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Arpaio stops using Phoenix light rail to move inmates

PHOENIX – The Maricopa County Sheriff’s Office disbanded the new “Con Rail” program Thursday after only two inmate transports.

The cost-cutting plan announced Tuesday to use the Metro light rail to transport extradited inmates from Phoenix Sky Harbor International Airport to the Fourth Avenue jail was met with criticism and unrest. Both Metro officials and riders expressed concern over the possibility of riding with inmates.

Arpaio said the plan would save $72,000 in airport parking fees during his current four-year term, but airport officials said the Sheriff’s Office already had free parking. Arpaio said Tuesday that he would reconsider the plan if he received assurance that his deputies would park at the airport free of charge.

According to a Sheriff’s Office press release, Arpaio got what he wanted Thursday as the city of Phoenix provided them with four free parking passes.

“Utilizing the light rail would have been a viable and safe alternative for transporting inmates,” Arpaio said. “Since the city has been kind enough to issue free parking, we will got back to transporting inmates the way we used to, for now.”

According to the Sheriff’s Office, their free parking passes were taken away in July 2007 and deputies were charged $25 per day to park during inmate extraditions.

Airport officials maintained since the announcement of the plan that all state law enforcement agencies had access to free and secure parking.

Prior to the announcement of the “Con Rail” plan, the Sheriff’s Office held one free parking pass, Deborah Ostreicher, spokeswoman for Sky Harbor said Thursday. After the announcement, Arpaio notified airport officials that four additional passes would meet his needs, Ostreicher said.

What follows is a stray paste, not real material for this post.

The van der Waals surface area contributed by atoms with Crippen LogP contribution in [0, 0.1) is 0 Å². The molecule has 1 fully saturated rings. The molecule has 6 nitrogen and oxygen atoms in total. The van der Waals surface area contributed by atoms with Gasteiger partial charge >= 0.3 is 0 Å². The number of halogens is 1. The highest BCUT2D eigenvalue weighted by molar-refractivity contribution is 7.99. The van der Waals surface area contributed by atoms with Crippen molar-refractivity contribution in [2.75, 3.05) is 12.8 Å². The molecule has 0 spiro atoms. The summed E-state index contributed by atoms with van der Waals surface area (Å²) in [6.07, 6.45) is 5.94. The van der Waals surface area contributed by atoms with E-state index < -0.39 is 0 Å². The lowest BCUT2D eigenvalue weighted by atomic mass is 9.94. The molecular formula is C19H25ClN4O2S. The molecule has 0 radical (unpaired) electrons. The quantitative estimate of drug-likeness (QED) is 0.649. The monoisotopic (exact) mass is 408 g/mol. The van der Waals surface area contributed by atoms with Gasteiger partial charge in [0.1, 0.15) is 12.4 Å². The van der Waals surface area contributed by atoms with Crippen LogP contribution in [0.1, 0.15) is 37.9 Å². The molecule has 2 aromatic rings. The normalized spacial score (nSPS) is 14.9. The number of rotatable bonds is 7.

Metro officials were satisfied with the resolution Thursday after the sheriff’s announcement produced a steady stream of phone calls and e-mails from light rail riders expressing their concern.

“Metro is pleased that an alternative solution has been reached,” Metro spokeswoman Hillary Foose said. “Ultimately we hope that passengers continue to feel safe and secure and enjoy their ride on Metro.”

Arpaio personally transported an inmate on the light rail Tuesday night and planned to transport another, the last, on Thursday, the release said.

“I appreciate the cooperation we have received by the city of Phoenix to alleviate this light rail controversy,” Arpaio said.

The release also said that Arpaio plans to leave the possibility of inmate transport on the light rail open for future consideration if circumstances require it.

Foose said the potential for a return of “Con Rail” remains a cause for concern for Metro and that the Metro board of directors may put forward a resolution to request the Sheriff’s Office not use light rail for inmate transport.

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